An enduring question in visual attention research is whether unattended objects are subject to perceptual processing. The traditional view suggests that, whereas focal attention is required for the processing of complex features or for individuating objects, it is not required for detecting basic features. However, other models suggest that detecting basic features may be no different from object identification and also require focal attention. In the present study, we approach this problem by measuring the effect of attentional capture in simple and compound visual search tasks. To make sure measurements did not reflect strategic components of the tasks, we measured accuracy with brief displays. Results show that attentional capture influenced only compound but not basic feature searches, suggestive of a distinction between attentional requirements of the 2 tasks. We discuss our findings, together with recent results of top-down word cue effects and dimension-specific intertrial effects, in terms of the dual-route account for visual search, which suggests that the task that is being completed determines whether search is based on attentive or preattentive mechanisms.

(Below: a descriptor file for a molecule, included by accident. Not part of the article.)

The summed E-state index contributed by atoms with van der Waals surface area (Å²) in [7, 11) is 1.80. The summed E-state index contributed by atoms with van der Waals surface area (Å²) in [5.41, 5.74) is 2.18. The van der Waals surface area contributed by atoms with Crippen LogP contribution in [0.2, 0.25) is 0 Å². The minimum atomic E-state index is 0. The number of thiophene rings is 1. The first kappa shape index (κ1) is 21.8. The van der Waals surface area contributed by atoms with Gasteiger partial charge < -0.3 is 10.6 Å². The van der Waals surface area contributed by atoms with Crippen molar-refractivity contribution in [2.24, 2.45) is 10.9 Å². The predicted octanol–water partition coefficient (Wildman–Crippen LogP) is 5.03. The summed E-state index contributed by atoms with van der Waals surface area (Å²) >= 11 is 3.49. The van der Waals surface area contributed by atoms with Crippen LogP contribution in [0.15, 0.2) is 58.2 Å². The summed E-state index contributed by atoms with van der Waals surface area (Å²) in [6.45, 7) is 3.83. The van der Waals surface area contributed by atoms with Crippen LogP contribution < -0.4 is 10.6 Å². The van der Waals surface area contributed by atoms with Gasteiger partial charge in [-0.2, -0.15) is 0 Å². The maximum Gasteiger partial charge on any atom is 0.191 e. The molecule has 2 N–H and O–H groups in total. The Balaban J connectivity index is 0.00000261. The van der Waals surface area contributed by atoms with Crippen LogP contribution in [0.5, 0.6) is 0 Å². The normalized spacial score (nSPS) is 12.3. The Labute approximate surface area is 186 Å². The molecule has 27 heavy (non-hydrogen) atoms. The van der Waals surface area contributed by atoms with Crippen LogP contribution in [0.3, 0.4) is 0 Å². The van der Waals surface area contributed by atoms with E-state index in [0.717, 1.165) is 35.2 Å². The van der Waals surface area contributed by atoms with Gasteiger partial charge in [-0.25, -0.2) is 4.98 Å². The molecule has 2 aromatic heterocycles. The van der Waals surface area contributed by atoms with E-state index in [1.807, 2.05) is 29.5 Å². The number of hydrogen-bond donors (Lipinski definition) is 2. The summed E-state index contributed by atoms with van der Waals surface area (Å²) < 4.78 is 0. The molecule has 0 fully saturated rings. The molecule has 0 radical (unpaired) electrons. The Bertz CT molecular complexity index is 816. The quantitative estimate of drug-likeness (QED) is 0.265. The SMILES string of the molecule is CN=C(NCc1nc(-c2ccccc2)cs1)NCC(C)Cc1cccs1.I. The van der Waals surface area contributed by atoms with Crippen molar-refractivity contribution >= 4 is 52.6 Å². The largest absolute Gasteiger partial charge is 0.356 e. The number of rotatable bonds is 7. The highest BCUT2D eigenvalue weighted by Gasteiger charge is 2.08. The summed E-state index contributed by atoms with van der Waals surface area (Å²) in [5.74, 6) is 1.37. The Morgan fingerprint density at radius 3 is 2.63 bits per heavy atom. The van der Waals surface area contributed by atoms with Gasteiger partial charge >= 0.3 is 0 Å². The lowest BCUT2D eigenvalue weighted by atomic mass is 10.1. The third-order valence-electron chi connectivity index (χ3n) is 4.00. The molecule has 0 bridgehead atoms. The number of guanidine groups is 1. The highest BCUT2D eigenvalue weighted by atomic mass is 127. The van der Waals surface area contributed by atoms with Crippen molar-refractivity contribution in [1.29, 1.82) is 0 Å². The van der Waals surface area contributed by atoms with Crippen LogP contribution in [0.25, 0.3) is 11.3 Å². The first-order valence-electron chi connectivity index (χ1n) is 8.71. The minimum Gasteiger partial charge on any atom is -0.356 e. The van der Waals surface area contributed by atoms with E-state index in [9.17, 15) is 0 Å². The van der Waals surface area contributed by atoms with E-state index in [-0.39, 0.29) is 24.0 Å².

|Number of pages||13|
|Journal||Journal of Experimental Psychology: Human Perception and Performance|
|Publication status||Published - Dec 2014|
Bibliographical notePublisher Copyright:
© 2014 American Psychological Association.
- Attentional capture
- Compound search
- Featureintegration theory
- Perceptual dimension
- Search accuracy
- Strategic engagement of attention
- Visual search